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Home for dementia patients 'revolutionary'

Twyla Hayes knows this is just a start. She knows the re-development of a two-storey historic building in the Calgary community of Renfrew can only help so many people. But Hayes is optimistic.
Allen Jovica of Jovica Property Management, therapist Twyla Hayes, builder Cory Krygier and developer Santo Stante inside Lfe House during construction.
Allen Jovica of Jovica Property Management, therapist Twyla Hayes, builder Cory Krygier and developer Santo Stante inside Lfe House during construction.

Twyla Hayes knows this is just a start.

She knows the re-development of a two-storey historic building in the Calgary community of Renfrew can only help so many people. But Hayes is optimistic. Hayes, who has a background in behavioural therapy for children with autism, is part of a group that is overseeing the development of the Renfrew Memory Care Home, which will house 10 people who have dementia. The project, says Hayes, can be the start of a revolution in the way Alberta houses people suffering from dementia.

“The number of people suffering from Alzeihmer's and dementia is growing exponentially,” says Hayes. “The stats are overwhelming and it's really important that our society recognizes that this is going to be our generation's health issue. It's not cancer, it's Alzheimer's.

Hayes and her team – which includes real estate agent and developer Sano Stante and builder Cory Krygier – are developing a care home that takes into account every need of someone with dementia.

The Renfrew Memory Care Home is expected to open this fall and will include full-time medical care staff like licensed practical nurses, health care aides, wellness coaches, alternative therapy practitioners and a doctor.

The home itself, which is the former Sister Servants of Mary Immaculate convent, will include 10 resident bedrooms, six universally designed washrooms, a spa bath, a library, arts and crafts room, respite room, nursing station and family room.

“Everything in this home is really designed to heal,” says Hayes. “We have our lighting, which is all on dimmers and time clocks so that the lighting in the home is very intuitive. The lights are a particular spectrum so that we can kind of highjack the internal sleeping clock, we can help regulate people's sleep. Monitoring sleep is something that is not always done in health care settings. It's quite revolutionary.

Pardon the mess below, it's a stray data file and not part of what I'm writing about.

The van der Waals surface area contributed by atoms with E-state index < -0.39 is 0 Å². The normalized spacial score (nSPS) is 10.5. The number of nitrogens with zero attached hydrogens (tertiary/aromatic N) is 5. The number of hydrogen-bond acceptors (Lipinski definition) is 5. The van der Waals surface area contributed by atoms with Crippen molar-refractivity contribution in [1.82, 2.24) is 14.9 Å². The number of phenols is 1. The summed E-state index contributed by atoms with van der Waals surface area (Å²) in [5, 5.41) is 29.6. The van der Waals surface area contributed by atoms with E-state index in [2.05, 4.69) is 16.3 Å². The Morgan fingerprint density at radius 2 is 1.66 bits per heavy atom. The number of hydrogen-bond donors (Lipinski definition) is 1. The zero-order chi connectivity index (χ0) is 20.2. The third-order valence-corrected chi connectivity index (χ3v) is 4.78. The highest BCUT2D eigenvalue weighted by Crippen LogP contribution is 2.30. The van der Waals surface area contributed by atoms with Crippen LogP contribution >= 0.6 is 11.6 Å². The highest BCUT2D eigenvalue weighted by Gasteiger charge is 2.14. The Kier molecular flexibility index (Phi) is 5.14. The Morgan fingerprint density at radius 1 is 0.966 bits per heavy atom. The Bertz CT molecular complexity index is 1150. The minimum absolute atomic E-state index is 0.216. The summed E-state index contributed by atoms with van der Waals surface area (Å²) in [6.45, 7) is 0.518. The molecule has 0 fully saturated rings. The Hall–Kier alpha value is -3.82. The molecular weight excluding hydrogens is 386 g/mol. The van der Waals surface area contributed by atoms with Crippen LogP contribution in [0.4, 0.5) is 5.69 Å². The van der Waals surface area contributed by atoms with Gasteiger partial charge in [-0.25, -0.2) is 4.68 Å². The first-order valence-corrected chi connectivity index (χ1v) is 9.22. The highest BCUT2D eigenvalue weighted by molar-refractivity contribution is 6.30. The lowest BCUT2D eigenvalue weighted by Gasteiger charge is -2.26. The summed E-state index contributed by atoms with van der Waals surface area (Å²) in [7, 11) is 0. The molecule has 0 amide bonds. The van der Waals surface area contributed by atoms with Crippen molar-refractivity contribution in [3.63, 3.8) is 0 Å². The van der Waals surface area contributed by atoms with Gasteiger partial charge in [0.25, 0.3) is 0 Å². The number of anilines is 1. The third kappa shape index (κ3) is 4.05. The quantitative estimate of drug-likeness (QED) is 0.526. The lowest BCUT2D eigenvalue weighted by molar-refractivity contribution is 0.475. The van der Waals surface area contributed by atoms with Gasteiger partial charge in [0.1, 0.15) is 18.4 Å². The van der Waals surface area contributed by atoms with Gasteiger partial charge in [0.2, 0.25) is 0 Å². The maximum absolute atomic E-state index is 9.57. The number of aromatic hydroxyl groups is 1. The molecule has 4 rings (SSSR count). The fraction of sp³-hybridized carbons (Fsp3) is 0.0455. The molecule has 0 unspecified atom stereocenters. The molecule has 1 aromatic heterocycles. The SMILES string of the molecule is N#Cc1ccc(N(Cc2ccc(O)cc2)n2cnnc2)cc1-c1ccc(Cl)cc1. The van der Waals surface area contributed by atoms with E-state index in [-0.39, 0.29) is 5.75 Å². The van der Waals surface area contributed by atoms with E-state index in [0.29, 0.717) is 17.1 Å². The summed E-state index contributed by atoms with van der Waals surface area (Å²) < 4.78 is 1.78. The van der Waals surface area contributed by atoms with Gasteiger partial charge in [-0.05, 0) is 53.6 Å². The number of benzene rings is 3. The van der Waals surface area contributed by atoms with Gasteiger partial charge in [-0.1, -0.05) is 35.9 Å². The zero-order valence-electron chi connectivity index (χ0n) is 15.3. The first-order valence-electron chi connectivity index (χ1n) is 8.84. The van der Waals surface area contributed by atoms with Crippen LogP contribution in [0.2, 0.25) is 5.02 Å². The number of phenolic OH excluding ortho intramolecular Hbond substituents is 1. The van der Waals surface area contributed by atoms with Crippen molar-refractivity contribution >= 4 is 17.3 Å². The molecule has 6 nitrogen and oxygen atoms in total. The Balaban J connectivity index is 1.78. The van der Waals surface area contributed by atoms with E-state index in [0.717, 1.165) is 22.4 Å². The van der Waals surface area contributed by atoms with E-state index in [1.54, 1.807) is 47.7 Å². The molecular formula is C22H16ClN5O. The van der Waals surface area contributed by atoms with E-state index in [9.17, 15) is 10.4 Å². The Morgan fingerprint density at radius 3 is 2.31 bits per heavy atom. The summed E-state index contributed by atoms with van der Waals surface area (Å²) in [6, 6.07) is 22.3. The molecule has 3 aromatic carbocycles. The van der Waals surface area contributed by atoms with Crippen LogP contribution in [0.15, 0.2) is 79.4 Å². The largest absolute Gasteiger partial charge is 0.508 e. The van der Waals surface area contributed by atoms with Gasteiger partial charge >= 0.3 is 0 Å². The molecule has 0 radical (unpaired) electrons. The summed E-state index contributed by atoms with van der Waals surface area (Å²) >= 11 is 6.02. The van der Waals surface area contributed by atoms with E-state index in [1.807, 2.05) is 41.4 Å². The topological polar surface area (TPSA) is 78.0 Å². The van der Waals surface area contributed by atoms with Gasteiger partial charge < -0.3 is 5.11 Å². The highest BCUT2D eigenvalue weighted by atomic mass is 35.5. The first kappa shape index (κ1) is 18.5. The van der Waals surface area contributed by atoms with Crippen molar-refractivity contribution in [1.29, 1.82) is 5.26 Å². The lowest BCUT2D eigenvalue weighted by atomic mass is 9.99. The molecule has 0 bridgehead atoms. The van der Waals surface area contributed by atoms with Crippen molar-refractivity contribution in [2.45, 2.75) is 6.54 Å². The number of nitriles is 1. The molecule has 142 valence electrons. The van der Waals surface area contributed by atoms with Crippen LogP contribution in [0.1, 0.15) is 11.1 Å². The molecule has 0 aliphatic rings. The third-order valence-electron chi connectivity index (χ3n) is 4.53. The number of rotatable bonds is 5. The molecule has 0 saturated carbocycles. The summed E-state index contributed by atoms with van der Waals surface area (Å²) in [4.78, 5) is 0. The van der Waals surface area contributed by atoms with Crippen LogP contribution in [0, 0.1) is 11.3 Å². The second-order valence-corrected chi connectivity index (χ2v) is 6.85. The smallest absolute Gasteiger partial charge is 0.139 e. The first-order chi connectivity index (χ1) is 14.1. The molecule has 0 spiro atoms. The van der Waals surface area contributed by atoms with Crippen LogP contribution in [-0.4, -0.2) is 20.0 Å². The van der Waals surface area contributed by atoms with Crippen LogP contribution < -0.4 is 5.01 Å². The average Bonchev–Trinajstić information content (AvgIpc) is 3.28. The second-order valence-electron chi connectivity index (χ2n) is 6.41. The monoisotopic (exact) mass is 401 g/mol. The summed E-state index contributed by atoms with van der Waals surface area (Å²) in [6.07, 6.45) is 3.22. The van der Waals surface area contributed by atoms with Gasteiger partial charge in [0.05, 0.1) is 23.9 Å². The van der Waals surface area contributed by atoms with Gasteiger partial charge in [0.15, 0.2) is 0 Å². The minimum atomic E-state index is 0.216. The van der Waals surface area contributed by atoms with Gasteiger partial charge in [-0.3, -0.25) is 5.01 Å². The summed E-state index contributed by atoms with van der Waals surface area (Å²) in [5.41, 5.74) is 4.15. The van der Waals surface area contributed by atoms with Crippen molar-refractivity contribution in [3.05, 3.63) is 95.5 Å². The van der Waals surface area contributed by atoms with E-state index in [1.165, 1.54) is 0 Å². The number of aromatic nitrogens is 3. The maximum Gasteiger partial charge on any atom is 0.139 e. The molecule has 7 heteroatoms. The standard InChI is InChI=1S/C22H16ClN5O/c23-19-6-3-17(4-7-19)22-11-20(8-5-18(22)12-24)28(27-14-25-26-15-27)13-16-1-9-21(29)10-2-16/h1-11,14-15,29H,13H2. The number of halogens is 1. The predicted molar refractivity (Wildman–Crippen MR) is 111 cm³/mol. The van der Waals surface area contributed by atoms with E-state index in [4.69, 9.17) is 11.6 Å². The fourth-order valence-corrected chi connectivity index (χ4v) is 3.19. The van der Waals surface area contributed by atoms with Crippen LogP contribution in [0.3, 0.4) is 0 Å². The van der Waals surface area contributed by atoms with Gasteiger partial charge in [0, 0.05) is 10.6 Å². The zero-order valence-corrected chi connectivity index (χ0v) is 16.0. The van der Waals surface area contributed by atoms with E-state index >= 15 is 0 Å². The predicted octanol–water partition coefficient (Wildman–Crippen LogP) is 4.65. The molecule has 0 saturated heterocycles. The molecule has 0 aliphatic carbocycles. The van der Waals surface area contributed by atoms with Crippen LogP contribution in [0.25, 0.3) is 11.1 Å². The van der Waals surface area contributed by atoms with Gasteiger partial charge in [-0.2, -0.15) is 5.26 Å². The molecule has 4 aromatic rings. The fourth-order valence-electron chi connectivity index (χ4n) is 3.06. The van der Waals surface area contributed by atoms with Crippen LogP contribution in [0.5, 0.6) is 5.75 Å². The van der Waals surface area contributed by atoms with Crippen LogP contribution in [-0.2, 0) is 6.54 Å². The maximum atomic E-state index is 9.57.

“We have dedicated entertainment and therapeutic rooms in the home, where we offer alternative healing therapies or concerts by local musicians. We support education for our elders as well. We believe that at any age and at any stage of life, you deserve to learn and grow. Our healing program and the activity program is all designed around learning.”

A wave of people with dementia is already impacting the health care system, and it will only get worse as the baby boomer generation ages. Most people are unprepared for what is to come.

“Most people don't even know until they experience it first-hand and, at that time, when the services aren't available, it's devastating. There's one early onset day program in all of Calgary and the number of people suffering from this is in the thousands.”

Dementia, of which Alzheimer's disease is the most common form, is a progressive mental deterioration that can occur in middle or old age, due to the degeneration of the brain. As the disease progresses, a number of changes can take place with a person. They include a reduction in cognitive and functional abilities, change in emotions and moods, and changes in physical abilities like coordination.

More than 500,000 Canadians are currently living with dementia and that number is expected to grow to over 900,000 in the next 15 years. Most of these people are in institutionalized care and staff are often ill-equipped to provide the best care.

“A hospital cannot properly care for those illnesses. They're not equipped to deal with the behavioural patterns of someone with Alzheimer's,” says Hayes.

Hayes says the Renfrew Memory Care Home would have been possible without the financial support of angel investors. Life House Cares, the non-profit health care society, continues to seek donations. Hayes believes this is just the start and hopes to see additional care homes developed in Calgary's established communities.

For more information, visit lifehousecares.org